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Generational Dynamics Web Log for 22-Jun-2019
22-Jun-19 World View -- Hong Kong protests show historic split between northern and southern China

Web Log - June, 2019

22-Jun-19 World View -- Hong Kong protests show historic split between northern and southern China

Comparisons with 1989 Tiananmen Square riots cause anxiety in Beijing

by John J. Xenakis

This morning's key headlines from

Hong Kong protests show historic split between northern and southern China

Protesters outside police headquarters in Hong Kong on Friday (SCMP)
Protesters outside police headquarters in Hong Kong on Friday (SCMP)

Thousands of protesters in Hong Kong blocked police headquarters on Friday, continuing their protests that were triggered by the proposed "Extradition Law."

In the hope of allowing the protests to fizzle out, the Hong Kong police took no action to disperse the protesters. However, larger protests are planned all weekend.

The proposed Extradition Law that would permit Hong Kong's government to extradite anyone in Hong Kong -- citizens, businessmen and tourists alike -- to China, to be tried by Chinese Communist Party (CCP) thugs in Beijing courts. The proposed law would also permit mainland Chinese courts can request Hong Kong courts to freeze and confiscate assets related to crimes committed on the mainland, and give control of those assets to the CCP in Beijing.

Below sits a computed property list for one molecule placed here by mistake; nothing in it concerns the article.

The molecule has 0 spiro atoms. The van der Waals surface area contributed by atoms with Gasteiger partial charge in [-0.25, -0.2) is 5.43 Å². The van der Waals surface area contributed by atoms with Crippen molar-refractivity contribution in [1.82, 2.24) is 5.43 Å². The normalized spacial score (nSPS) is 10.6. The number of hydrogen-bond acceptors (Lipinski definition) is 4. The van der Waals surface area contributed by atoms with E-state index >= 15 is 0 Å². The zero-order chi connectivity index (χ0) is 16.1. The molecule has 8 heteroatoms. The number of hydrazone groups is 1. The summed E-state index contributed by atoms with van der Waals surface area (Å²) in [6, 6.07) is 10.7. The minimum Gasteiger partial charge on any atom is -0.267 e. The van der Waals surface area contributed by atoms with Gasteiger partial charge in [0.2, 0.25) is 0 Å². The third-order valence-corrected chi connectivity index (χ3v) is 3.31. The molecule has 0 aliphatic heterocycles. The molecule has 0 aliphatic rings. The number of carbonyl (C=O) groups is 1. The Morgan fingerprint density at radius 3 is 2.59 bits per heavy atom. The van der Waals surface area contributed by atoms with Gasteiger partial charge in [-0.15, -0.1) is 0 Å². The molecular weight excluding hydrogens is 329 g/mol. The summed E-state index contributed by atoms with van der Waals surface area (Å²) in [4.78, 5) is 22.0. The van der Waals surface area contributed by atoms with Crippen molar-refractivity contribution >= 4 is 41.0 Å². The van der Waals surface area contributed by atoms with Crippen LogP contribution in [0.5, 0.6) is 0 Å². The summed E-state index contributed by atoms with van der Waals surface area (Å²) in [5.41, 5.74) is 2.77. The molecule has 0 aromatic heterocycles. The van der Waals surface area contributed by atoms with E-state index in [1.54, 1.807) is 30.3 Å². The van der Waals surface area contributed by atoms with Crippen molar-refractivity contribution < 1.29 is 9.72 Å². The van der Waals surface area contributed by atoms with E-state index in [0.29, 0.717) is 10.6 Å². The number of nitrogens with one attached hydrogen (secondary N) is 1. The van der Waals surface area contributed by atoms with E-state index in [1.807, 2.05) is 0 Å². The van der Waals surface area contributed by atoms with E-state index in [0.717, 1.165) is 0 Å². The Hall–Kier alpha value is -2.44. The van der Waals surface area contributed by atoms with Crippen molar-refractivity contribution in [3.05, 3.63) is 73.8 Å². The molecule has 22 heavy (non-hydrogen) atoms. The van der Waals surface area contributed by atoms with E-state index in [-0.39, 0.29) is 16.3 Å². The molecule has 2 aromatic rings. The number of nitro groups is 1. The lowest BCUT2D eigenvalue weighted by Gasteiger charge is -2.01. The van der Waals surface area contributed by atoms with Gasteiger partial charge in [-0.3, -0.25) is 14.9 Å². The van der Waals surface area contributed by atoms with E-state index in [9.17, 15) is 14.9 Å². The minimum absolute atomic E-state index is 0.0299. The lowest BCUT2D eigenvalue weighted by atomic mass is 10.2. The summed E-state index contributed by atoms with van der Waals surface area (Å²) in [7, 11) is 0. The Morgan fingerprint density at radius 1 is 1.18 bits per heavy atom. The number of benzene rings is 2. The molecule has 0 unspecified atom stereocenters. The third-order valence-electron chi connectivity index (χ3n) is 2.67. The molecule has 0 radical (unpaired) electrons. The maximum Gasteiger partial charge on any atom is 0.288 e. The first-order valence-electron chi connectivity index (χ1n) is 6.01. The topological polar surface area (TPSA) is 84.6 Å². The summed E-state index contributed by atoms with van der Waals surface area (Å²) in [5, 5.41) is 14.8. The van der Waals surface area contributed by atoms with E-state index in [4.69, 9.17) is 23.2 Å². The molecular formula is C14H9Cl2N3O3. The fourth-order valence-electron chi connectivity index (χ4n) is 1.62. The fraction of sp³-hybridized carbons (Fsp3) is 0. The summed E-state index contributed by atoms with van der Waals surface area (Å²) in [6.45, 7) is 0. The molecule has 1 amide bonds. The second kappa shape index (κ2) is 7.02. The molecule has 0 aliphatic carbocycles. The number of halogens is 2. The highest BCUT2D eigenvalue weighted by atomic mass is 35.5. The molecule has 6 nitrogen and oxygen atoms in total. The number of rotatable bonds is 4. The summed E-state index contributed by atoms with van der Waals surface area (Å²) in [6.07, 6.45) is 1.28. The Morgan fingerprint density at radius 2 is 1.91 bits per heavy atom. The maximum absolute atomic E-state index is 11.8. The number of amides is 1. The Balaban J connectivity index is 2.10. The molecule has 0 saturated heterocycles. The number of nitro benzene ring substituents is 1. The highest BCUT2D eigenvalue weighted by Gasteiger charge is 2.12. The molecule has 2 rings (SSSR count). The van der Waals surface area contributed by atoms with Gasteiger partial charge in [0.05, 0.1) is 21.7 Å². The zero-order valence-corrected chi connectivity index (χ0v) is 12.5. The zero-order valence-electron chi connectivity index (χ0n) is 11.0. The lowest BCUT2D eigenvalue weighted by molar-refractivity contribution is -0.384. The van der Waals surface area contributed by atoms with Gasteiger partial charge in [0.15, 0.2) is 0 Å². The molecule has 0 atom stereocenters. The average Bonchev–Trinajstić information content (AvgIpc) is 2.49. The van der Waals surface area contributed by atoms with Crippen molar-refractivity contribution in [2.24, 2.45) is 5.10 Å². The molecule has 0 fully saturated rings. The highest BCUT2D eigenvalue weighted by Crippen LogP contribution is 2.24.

Officials in Hong Kong and Beijing were shocked last week by the size of the pro-democracy protests in Hong Kong. Some two million protesters filled the streets, over one-quarter of the entire Hong Kong population.

With the third protest bringing one-quarter of Hong Kong's population out on the streets to demand that Beijing's hand-picked leader Carrie Lam step down, pro-democracy activists in Hong Kong and Taiwan have been emboldened. For the CCP, it's a question of what action must be taken, not whether action should be taken.

When Britain handed Hong Kong over to China in 1997, there was a "one country, two systems" agreement that would allow Hong Kong to retain its own social legal and political systems. There was a strong firewall in the agreement between the Hong Kong and Beijing legal systems that the extradition law would breach.

Carrie Lam has profusely and abjectly apologized to the people of Hong Kong, and announced the suspension of consideration for the extradition bill. With activists planning massive new pro-democracy demonstrations on Sunday of last weekend, Hong Kong leader Carrie Lam announced on Saturday: